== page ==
By Sue Careless
Just weeks after a majority of dioceses in the Church of England rejected the proposed Anglican Covenant, a small group of international bishops and theologians gathered in Toronto to discuss the proposal’s merits. Conference organizers held out hope that the Covenant could be approved by the rest of the Communion and even eventually by the Church of England. And it was an English theologian, the Rev. Paul Avis, who offered the most cogent arguments for the case.
“Mutual Responsibility and Interdependence: Covenant, Communion and the Future of Global Anglicanism” attracted nearly 100 scholars, clergy, and lay leaders May 10-11 to Wycliffe College at the University of Toronto. The Rev. George Sumner, principal of the college, said he hoped the conference would “bring some theological light to a subject that generates a good deal of heat.”
Avis, canon theologian for the Diocese of Exeter and founding editor of Ecclesiology, described the Anglican Communion as “neither a single global church” nor “a confederation of separate churches of diverse character,” but resembling most closely autocephalous (or self-governing) Eastern Orthodox churches.
Avis finds province “unsatisfactory” to describe member churches, primarily for its derogatory “provincial” overtones, as though each member church (the term he prefers) must kowtow to the head office in London. Avis affirms the autonomy of each member church but also hopes each would be not independent but mutually interdependent.
“To be a church is to be placed in relation to the Church universal,” he said. “Particular churches and the universal Church cannot exist without each other.”
He believes “bonds of affection,” the oft-quoted phrase from The Windsor Report, could not take the strain of the current crisis but added: “Communion infused with charity is the key to Anglican unity.”
Avis believes the Covenant deserves to be supported for five reasons:
- It is the only way forward. To reject the Covenant is to opt for Communion without constraints.
- The Covenant is an embodiment of mutual commitment.
- It is true to the Anglican understanding of the Church.
- It is oriented to the common good of the Communion.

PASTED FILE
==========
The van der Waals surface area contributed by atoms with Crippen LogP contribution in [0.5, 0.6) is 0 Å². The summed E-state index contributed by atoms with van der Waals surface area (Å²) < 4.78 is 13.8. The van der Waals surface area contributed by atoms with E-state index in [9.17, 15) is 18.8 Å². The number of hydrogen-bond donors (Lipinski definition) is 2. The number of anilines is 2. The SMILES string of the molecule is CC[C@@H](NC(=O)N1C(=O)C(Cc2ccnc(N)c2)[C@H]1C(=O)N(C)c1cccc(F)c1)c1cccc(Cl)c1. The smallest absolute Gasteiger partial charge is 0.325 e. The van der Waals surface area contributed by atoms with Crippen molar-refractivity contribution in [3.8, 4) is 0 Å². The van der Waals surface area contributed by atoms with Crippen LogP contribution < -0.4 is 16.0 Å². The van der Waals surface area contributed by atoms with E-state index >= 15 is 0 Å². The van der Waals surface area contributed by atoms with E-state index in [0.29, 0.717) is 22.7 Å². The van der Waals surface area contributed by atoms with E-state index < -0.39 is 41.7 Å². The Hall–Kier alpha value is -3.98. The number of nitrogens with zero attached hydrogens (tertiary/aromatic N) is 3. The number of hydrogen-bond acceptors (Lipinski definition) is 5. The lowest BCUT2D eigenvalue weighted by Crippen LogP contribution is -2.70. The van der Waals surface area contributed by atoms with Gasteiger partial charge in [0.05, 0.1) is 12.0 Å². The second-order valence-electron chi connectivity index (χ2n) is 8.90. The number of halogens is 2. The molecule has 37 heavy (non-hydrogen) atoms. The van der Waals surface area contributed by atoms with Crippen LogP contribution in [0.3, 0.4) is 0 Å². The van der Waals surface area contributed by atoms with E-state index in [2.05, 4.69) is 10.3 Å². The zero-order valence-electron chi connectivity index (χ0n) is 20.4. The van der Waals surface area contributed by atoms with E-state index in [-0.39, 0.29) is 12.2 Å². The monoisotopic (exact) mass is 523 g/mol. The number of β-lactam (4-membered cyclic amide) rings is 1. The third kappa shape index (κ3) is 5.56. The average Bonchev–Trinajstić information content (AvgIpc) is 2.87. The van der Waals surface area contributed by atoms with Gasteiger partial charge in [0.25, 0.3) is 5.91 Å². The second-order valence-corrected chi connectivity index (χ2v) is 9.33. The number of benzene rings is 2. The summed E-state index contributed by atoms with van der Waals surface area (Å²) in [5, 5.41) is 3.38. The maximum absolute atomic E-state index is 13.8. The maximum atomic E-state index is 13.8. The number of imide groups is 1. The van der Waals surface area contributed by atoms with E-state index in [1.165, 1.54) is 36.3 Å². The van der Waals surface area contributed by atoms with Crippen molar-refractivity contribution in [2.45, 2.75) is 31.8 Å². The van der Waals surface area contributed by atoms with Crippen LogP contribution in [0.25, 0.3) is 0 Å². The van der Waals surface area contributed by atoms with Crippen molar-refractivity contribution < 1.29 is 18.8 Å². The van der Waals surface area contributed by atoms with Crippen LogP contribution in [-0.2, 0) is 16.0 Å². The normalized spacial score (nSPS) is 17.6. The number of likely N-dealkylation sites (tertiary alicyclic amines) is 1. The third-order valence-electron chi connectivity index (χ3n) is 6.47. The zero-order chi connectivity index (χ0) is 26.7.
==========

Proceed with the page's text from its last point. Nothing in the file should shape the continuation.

- It may be amended by due process.
“It is not set in stone,” Avis stressed. “Troubles can be ironed out.”
He also made it clear that “the Covenant does not address the substantive issues that triggered the crisis; it does not propose any doctrinal … or ethical tests for the Communion; it does not create any new structures for the Communion.”
While the Standing Committee may recommend “relational consequences” to the Instruments of Communion and to the member churches, the Covenant is not a legal mechanism. Rather, Avis said, it would “intensify our commitment to and engagement with one another as Anglicans.”
It is “an expression of what we owe each other as Christians and as churches: to listen, to consider advice, to show restraint, not to give offense, to accept accountability.” He said that “Covenant remains the strongest metaphor … for the commitment that we owe each other in Christ.”
Two African bishops and one from the Middle East offered additional perspectives. The Rt. Rev. Martin Nyaboho, Bishop of Makamba, Burundi, said many African Anglicans prefer to see the Church of England “more as a grandmother than a mother.”
The Rt. Rev. Azad Marshall, Bishop of the Diocese of Iran and Assistant Bishop in the Diocese of Cyprus and the Gulf, said the adoption of the Covenant cannot come soon enough for the persecuted Church.
The Rt. Rev. Stephen Andrews, Bishop of Algoma in northern Ontario, noted how biblical pacts with God always had communal dimensions. The Rev. Alan Hayes, director of the Toronto School of Theology, gave a historical perspective on the current crisis in the Communion by examining fault lines that appeared as early as 1963 at the Toronto Anglican Congress.
To date only eight of the 38 member churches of the Anglican Communion have given their assent. But Avis holds out hope that the English church has simply “stalled” and may accept the Covenant at the next General Synod in 2015. In analyzing his church’s vote, he noted that 80 percent of the bishops had accepted the Covenant, while the houses of clergy and laity in most dioceses had both rejected it, but not by large margins.
“Communion (koinonia) is not a human construction, but a creation of the Holy Spirit,” Avis said. “It is an imperative of Christian love to seek communion with our fellow Christians.”